'Our seeds have basically gone all over the world,' says Neil Lash, who earns the Source Award for Teacher.
Sometime around 1990, Waldoboro school teacher Neil Lash was watching the PBS program “The Victory Garden” when Kent Whealy appeared on the screen. Whealy had co-founded Seed Savers Exchange, one of the largest non-governmental seed banks in the United States and as he talked about the work they done with heirloom seeds, including some that had been brought to the United States on the Mayflower, Lash was struck by an inspiration.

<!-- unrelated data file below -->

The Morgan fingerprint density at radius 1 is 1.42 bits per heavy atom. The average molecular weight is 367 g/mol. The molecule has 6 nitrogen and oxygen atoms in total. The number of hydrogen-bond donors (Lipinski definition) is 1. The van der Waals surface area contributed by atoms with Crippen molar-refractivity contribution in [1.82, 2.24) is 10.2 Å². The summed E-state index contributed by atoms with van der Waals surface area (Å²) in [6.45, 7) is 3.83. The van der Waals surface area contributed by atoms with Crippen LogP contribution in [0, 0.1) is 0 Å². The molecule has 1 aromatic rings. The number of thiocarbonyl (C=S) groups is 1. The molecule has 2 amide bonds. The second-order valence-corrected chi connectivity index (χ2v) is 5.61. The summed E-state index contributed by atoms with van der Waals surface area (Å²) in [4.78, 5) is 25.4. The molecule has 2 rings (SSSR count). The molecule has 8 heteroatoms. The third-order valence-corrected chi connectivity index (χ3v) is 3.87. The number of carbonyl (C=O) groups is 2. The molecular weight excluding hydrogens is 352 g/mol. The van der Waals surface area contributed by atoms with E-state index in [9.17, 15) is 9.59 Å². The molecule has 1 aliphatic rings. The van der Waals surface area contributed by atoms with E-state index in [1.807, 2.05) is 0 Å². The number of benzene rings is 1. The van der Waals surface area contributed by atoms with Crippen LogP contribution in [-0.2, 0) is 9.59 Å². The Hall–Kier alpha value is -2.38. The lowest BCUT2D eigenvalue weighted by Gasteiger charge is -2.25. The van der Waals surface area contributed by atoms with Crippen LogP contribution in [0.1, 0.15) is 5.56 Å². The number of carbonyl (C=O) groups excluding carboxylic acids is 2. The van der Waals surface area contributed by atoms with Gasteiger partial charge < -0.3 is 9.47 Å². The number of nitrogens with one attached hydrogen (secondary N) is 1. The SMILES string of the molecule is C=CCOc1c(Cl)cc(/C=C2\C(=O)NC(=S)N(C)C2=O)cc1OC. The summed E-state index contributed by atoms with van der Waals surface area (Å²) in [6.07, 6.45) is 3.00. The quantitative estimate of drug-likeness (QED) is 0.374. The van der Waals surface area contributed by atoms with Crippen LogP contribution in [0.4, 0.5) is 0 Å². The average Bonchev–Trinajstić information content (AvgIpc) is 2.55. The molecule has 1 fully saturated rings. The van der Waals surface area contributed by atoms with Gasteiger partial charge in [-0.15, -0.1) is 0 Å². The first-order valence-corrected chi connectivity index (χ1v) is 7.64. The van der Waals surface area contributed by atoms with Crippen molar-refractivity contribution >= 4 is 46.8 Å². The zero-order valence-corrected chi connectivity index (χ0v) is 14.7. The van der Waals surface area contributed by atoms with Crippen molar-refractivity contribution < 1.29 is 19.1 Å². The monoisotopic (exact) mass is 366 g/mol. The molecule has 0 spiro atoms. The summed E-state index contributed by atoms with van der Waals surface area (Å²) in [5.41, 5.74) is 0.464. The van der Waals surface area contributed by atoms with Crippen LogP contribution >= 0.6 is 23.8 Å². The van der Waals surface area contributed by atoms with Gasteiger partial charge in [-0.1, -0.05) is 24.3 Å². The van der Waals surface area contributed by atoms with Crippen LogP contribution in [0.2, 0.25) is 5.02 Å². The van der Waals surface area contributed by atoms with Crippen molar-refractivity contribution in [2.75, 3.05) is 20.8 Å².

At Medomak Valley High School, the science department had just merged with the horticulture program. Lash and Jon Thurston, then the department chair, were in charge of melding the two. They’d already been teaching their students about the frightening loss of biodiversity in the changing world.
“Instead of just talking about it,” Lash remembers, “we said, ‘Let’s do something about it.’ ”